12 Sep 2016

Homeless waiting twice as long for state housing - Labour

10:12 am on 12 September 2016

It's now taking the government twice as long to find accommodation for homeless people as it was six months ago, the Labour Party says.

Figures obtained by the Labour Party show it's taking 217 days on average before a state housing place is found for people living in cars. That's up from just over 100 days at the end of last year.

Labour leader Andrew Little said it was getting harder and harder for government agencies to find homes for the growing number of homeless New Zealanders.

"The time taken by WINZ to house the seriously homeless - that is those who are living in garages, or in cars or under bushes - is now taking twice as long as it took even just a year ago.

"This seems to be because there are fewer state houses. We know there are 2500 fewer state houses than there were just a few years ago, but there's also more homeless people, and more chronically homeless people than we've had in a long long time," Mr Little said.

"At the end of 2015, it was taking the government 99 days on average to get people who had resorted to living in tents and in public places into housing. That has now increased to 157 days.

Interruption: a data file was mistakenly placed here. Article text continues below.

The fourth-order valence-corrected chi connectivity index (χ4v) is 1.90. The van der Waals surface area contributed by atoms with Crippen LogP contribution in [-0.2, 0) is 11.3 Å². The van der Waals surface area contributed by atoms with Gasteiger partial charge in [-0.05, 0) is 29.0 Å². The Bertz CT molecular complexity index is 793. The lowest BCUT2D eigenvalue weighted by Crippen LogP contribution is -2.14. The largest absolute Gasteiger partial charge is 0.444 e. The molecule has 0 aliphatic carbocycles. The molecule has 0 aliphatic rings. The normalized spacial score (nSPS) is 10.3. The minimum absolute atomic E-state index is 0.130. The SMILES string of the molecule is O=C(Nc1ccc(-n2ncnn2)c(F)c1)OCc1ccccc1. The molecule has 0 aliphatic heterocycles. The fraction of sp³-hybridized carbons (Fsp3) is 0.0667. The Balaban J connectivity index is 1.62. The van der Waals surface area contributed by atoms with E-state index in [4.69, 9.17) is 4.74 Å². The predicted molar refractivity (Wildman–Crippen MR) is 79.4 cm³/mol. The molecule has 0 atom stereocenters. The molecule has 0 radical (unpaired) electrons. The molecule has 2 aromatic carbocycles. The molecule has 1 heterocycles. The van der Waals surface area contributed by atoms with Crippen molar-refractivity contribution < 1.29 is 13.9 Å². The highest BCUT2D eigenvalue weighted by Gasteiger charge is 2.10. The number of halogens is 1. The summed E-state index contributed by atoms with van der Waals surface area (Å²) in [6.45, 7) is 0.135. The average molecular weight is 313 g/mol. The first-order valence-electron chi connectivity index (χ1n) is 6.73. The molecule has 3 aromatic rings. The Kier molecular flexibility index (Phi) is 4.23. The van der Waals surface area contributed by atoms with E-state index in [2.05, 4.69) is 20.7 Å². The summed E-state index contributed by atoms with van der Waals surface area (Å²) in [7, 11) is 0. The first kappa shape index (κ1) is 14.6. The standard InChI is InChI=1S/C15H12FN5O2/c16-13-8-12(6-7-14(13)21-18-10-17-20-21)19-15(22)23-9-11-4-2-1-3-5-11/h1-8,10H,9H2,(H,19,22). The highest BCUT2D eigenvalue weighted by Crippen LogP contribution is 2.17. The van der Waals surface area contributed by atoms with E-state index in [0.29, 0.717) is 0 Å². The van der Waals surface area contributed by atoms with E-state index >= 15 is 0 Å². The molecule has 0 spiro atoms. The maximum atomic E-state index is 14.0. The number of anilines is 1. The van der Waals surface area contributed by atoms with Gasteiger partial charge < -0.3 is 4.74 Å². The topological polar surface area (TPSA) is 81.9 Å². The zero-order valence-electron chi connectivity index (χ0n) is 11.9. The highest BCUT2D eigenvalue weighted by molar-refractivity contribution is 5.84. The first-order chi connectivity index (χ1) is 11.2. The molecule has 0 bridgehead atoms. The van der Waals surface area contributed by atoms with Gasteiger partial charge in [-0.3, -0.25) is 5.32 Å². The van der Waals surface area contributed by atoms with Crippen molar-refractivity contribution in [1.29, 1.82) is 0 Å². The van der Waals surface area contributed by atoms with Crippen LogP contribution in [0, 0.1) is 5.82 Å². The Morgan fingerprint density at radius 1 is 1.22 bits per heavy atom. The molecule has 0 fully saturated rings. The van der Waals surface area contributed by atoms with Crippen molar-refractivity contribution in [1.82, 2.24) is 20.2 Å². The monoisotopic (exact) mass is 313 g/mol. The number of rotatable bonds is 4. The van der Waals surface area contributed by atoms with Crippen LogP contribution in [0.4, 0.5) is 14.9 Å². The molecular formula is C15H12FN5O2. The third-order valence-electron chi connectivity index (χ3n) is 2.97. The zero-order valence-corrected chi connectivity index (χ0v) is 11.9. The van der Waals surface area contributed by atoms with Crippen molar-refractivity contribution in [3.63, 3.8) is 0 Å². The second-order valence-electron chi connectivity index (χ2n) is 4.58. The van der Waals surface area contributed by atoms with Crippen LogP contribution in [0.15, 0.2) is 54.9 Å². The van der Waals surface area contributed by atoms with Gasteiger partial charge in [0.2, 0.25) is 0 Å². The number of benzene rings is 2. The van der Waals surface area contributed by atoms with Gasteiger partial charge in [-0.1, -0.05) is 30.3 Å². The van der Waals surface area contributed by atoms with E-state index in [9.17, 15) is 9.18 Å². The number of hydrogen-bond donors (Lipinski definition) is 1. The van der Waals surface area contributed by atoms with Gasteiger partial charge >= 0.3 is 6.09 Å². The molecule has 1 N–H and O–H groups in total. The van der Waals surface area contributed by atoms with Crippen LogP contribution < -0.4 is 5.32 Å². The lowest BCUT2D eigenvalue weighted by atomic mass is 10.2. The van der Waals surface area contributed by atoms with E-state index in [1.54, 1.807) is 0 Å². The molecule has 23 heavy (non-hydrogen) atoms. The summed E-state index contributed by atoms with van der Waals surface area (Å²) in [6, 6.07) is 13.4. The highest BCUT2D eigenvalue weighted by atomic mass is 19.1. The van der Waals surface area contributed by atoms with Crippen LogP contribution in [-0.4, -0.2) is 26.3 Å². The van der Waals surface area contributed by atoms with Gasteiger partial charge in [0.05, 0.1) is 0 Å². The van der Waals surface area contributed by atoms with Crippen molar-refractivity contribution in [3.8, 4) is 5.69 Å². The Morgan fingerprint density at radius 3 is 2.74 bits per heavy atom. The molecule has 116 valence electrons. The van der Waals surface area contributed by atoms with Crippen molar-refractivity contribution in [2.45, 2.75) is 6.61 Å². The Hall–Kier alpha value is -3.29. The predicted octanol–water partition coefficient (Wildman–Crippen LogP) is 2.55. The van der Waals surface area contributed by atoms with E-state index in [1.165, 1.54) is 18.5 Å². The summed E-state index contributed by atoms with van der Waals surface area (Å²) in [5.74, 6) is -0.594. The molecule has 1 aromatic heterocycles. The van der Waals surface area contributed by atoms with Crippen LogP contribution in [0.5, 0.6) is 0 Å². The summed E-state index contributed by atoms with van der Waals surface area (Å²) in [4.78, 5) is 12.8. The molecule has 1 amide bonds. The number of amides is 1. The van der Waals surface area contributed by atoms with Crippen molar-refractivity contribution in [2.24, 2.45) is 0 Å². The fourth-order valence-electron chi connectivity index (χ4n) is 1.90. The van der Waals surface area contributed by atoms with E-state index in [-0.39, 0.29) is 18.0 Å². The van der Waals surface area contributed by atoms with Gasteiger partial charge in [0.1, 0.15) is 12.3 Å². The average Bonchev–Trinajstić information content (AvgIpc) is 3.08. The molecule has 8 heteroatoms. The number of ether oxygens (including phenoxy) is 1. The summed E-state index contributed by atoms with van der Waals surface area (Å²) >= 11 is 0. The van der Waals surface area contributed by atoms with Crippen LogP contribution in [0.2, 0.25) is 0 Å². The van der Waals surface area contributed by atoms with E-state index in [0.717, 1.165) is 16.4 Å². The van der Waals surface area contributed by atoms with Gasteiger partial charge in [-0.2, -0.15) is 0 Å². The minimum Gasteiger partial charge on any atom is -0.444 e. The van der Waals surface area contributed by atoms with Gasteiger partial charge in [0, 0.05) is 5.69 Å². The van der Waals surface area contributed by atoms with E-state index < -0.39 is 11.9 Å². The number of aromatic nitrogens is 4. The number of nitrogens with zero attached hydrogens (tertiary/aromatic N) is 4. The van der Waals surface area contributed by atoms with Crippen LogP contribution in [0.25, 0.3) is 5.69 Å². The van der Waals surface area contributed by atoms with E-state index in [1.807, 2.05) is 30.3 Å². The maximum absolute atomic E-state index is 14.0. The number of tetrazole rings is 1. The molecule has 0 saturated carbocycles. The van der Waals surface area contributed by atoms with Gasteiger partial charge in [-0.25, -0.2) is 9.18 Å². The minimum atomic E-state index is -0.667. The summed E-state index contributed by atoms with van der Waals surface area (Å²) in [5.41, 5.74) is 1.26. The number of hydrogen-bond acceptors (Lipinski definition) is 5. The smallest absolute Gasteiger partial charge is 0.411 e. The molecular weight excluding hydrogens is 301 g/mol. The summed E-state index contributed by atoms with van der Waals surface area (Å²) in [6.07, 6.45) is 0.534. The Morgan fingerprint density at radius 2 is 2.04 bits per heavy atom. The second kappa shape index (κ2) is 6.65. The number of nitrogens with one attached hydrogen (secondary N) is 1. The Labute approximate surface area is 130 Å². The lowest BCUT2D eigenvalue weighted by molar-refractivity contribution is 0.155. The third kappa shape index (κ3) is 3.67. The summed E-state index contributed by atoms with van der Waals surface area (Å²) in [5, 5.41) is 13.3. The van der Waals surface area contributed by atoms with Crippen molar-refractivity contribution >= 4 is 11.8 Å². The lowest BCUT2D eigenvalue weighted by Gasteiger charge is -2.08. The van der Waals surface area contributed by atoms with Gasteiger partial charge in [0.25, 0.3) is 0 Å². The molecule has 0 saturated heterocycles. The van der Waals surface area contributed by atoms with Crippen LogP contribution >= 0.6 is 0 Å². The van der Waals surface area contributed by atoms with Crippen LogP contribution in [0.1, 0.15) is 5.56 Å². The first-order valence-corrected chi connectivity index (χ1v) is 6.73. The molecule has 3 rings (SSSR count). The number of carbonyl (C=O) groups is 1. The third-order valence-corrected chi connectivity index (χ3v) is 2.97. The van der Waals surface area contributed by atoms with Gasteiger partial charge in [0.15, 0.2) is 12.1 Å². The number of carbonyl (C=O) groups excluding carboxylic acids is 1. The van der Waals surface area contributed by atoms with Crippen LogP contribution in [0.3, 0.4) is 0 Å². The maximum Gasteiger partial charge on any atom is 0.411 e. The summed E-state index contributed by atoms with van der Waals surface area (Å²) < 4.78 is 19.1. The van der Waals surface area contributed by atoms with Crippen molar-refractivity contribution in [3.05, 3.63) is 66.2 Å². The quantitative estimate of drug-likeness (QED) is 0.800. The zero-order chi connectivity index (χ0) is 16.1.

"We're just going to have to accept that the situation is now so bad, so chronically bad, nothing less than radical action by the government to address the housing issue for the seriously homeless is warranted," said Mr Little.

The People's Project has housed 127 people in just over a year.

It's now taking 157 days on average to find a home for people who resorted to living in tents and in public places. Photo: 123RF

Mr Little told Morning Report today the government's housing programme was a failure.

"The government has just boarded up a whole heap of state houses, they're waiting to sell them, and they've sold a heap more. So what they could do is the state houses that they have got which are boarded up, it doesn't take a lot of effort to get many of them to get ready for someone to live in, they can do that pretty smartly. Forget the state house sell-off, and get on with building more houses that you can get more homeless people into."

Government figures show the number of people living in their cars and tents and in public places is on the rise too.

New Zealand First's housing spokesperson Denis O'Rourke said it was a direct result of the wider housing crisis.

"This is the end result of the government's own failures in housing and now they're failing to even offer alternatives for the worst off people, and that's absolutely disgraceful in my view."

Mr O'Rourke said Social Housing Minister Paula Bennett was failing New Zealanders in need.

"It couldn't be more obvious, Paula Bennett is not on top of her portfolio, she has no real idea what to do at all, and under her watch you see the problem getting worse and worse and worse."

Mrs Bennett declined to be interviewed for this story but in a statement said the government's Social Housing reform programme was on track.

"There is absolutely no need for people to remain living in insecure housing," the statement said. "If they go to Work and Income, options will be discussed with them and if there are no emergency housing beds available they can be offered a non-recoverable grant to pay for accommodation," the statement said.

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